Becky Hammon talks shattering gender norms with The Players’ Tribune

With social issues moreso than usual in the forefront of everyone’s consciousnesses, the entire populace is getting more involved in the advancement of social justice. The WNBA, as it has shown from protesting police brutality to supporting women’s rights, that it is on the front lines in said advancement.

Former NBA star Jerry Stackhouse hosts a series on The Players’ Tribune called First Step. In a recent episode, he spoke with current Spurs assistant coach and former WNBA All-Star Becky Hammon on how to break down the walls that separate the sexes.

My hope would be, eventually, it’s just ‘coach.’ It’s not ‘a female coach’ and I’m recognized for my skills and my talents and my mind and my work ethic just like the next person.

–Becky Hammon

She and Stackhouse visited Girls, Inc. in San Antonio and began her words by speaking on her upbringing in South Dakota.

We did a lot of hiking, fishing, and sports, really. What else are you going to do in South Dakota, right?

Hammon mentioned how when she was growing up, the WNBA was not around so there was not any famous women’s basketball players she could look up to – until Sheryl Swoopes.

And then that’s really when, I think, I started to dream. Like, really have big dreams.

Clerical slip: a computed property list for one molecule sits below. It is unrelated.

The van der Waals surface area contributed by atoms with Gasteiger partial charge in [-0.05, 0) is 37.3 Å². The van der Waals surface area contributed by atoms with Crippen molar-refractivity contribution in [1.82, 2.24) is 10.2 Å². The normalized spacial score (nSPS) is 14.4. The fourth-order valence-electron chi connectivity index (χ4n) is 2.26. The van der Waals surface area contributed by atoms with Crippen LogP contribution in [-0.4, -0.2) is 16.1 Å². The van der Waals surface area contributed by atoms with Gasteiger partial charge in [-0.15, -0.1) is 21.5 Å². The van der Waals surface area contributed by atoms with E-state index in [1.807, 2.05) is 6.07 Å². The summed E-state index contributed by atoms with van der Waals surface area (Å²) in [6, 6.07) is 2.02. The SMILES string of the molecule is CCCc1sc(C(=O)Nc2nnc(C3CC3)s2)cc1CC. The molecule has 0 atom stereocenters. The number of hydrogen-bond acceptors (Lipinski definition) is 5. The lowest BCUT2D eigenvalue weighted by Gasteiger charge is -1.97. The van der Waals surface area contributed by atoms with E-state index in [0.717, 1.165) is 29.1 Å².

She mentioned having to learn how to play since she may not have possessed the physical attributes of other players – meaning she had to develop her game in other ways.

I got very tricky at, like, drop shots. Weird angles off the backboard because guys were always trying to block my shot. No guy wants to be scored on by a girl.

–Becky Hammon

Agreed [chuckles].

–Jerry Stackhouse

Hammon later talked about how girls have a certain level of confidence in themselves until they become pre-teens – then it starts to wane because they become used to hearing messages that aim to reinforce the falsehood that men are better than women at everything.

Such a great thing about sports and girls playing sports is that it teaches you how to succeed. It teaches you how to get up after, maybe, you failed or maybe you missed a big shot. It builds perseverance, it builds endurance, you know how to fight through adversity.

I think building those characteristics to try to move through those things is really what helped me be able to step into this role of being an assistant coach.

And having someone such as Gregg Popovich to show you the ropes can only help as well.

Pop sets the tone. He’s like a feminist in a way. He’s an activist. He believes everybody should have a fair chance. So, for me, I just feel fortunate to be in the right place at the right time with the right leadership.

On having the chance to spend time with the girls:

I love just coming in and hearing their own voices. Seeing a seven-year old girl say, ‘I’m strong, I’m smart, I’m bold.’ It made me feel proud, it made me feel happy for them that they have a space that they can come in and, kind of, feed their confidence.

I think that’s an important mindset to have, to dream outside the box. Because, I can tell you, this was certainly outside my box. If I can do it where I came from, you can do whatever you set your mind to.


(Video Credit: The Players’ Tribune)

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